2The whole congregation of the Israelites complained against Moses and Aaron in the wilderness. 3The Israelites said to them,If only we had died by the hand of the Lord in the land of Egypt, when we sat by the fleshpots and ate our fill of bread; for you have brought us out into this wilderness to kill this whole assembly with hunger.
4Then the Lord said to Moses,I am going to rain bread from heaven for you, and each day the people shall go out and gather enough for that day. In that way I will test them, whether they will follow my instruction or not. 5On the sixth day, when they prepare what they bring in, it will be twice as much as they gather on other days.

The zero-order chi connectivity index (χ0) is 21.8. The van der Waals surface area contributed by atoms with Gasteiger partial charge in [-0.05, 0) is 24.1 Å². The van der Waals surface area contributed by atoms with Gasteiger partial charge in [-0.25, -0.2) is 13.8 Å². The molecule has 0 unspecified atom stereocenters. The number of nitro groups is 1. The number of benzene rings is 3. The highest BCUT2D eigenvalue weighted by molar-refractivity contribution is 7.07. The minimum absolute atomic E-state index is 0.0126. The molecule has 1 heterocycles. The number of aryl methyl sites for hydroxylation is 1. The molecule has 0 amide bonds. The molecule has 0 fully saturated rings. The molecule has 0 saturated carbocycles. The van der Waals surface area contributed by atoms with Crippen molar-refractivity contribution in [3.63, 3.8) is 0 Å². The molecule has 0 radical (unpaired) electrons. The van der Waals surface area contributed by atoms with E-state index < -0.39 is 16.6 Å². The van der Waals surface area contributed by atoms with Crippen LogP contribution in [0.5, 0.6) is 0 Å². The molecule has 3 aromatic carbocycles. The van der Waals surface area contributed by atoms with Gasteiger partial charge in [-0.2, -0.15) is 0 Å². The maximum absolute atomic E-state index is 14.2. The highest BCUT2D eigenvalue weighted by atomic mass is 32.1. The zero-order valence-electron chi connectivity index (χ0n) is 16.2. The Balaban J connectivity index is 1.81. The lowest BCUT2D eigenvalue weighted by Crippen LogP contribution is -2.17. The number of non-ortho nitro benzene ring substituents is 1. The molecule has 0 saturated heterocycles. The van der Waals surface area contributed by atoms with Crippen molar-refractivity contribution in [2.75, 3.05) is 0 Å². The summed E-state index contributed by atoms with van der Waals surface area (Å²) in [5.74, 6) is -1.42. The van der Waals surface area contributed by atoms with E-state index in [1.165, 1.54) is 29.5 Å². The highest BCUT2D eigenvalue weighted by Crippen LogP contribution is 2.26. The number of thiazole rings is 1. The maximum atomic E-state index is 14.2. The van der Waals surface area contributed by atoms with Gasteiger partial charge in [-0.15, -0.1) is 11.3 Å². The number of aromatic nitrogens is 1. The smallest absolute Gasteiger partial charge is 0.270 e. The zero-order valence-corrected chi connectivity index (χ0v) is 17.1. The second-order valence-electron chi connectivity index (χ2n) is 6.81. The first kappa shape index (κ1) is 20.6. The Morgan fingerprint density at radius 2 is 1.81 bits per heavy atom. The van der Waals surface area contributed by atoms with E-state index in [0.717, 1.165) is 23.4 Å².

11The Lord spoke to Moses and said, 12I have heard the complaining of the Israelites; say to them, At twilight you shall eat meat, and in the morning you shall have your fill of bread; then you shall know that I am the Lord your God.
13In the evening quails came up and covered the camp; and in the morning there was a layer of dew around the camp. 14When the layer of dew lifted, there on the surface of the wilderness was a fine flaky substance, as fine as frost on the ground. 15When the Israelites saw it, they said to one another,What is it?For they did not know what it was. Moses said to them,It is the bread that the Lord has given you to eat.